“Thanks mate, see ya round,” Carol replied. Then she said in a quieter voice to us, “He seemed in a bit of an 'urry, I 'ope he wasn't a ruddy spruiker. Shall we get a table?”
The night club was not very busy, which made it easy to find a table, and we also didn't have to worry about the cover charge as the DJ hadn't started yet. We sat down at a table facing the DJ and the dance floor and ordered a round of drinks. I had another coke, which was starting to settle my stomach a bit.
“He seemed a nice enough bloke. What did you make of him?” Annette enquired as she surveyed the room.
“Yeah, nice enough for a Yank, but he was in a bit of an 'urry – didn't even give us 'is name.” Carol bit her lip in thought. “Come to think of it, we didn't tell 'im ours either.”
“His name was David,” I said. “But you're right and I didn't tell him mine either. I wonder if he'll be back like he said.”
“I don't think I'd count on it, sweetie,” Annette shrugged. “You simply can't trust a Yank, but there are plenty of spunk blokes around this place.” She winked.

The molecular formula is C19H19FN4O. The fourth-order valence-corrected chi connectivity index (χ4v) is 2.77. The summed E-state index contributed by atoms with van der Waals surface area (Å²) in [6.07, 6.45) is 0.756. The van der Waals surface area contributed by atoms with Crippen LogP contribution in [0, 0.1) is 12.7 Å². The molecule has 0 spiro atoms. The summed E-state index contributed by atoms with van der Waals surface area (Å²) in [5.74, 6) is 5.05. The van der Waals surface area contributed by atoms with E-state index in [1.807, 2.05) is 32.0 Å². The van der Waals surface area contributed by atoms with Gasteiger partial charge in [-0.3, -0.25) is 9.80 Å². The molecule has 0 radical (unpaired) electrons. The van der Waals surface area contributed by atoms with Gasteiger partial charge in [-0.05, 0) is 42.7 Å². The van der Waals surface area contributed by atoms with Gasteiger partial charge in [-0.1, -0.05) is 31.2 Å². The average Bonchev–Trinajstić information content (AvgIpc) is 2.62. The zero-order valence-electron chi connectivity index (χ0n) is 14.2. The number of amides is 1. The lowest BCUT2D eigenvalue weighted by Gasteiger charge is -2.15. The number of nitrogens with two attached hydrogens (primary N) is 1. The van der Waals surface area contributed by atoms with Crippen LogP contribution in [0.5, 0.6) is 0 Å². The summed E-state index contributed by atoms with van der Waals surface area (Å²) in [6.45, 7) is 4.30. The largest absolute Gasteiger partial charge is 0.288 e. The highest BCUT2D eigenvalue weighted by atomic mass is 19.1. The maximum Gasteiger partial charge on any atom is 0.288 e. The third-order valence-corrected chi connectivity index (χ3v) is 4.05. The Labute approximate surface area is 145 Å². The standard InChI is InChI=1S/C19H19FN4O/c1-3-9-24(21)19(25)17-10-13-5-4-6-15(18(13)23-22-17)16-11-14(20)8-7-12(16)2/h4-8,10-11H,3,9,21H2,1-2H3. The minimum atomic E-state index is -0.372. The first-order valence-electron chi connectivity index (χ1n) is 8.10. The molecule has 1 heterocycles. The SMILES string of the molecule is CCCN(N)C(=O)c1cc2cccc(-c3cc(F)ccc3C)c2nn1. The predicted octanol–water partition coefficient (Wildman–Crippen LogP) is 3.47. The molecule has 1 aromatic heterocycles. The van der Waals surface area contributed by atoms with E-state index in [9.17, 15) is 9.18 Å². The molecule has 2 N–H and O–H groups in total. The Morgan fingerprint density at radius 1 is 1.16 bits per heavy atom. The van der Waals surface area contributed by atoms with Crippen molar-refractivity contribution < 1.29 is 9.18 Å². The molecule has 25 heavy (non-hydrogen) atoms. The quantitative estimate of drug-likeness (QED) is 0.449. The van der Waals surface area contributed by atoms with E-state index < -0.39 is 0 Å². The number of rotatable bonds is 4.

Once again, I was very thankful to have Carol and Annette as best friends. Over the years, I'd been told so many times by so many schoolmates, rellies and all and sundry odd-bods – who couldn't manage to keep their mouths shut – not to expect romance in my life. I should be content to grow old as a spinster with caring parents, but otherwise be alone with my animals and my art, and should somehow be thankful for that. I attribute my addiction to romance novels to such unsolicited advice. I always read them overtly to dissuade future busy bodies who might feel so inclined to dish out such wisdom. Carol and Annette, on the other hand, were good mates and dreamers like myself. They believed I could do anything I set my mind to, and whenever I was with them, I felt I could.
“I don' know, luv... If I didn't know better, I'd say 'e 'ad a thing for ya, an' 'e'll be back if 'e did.”
I smiled – even if it wasn't true. Carol always made me feel better.
“You should've seen Toby this morning, cuddled up with Sooty, right on my sheets in the middle of the bed. It was my fault for being slack and not making up my bed, but they were the cutest little things.”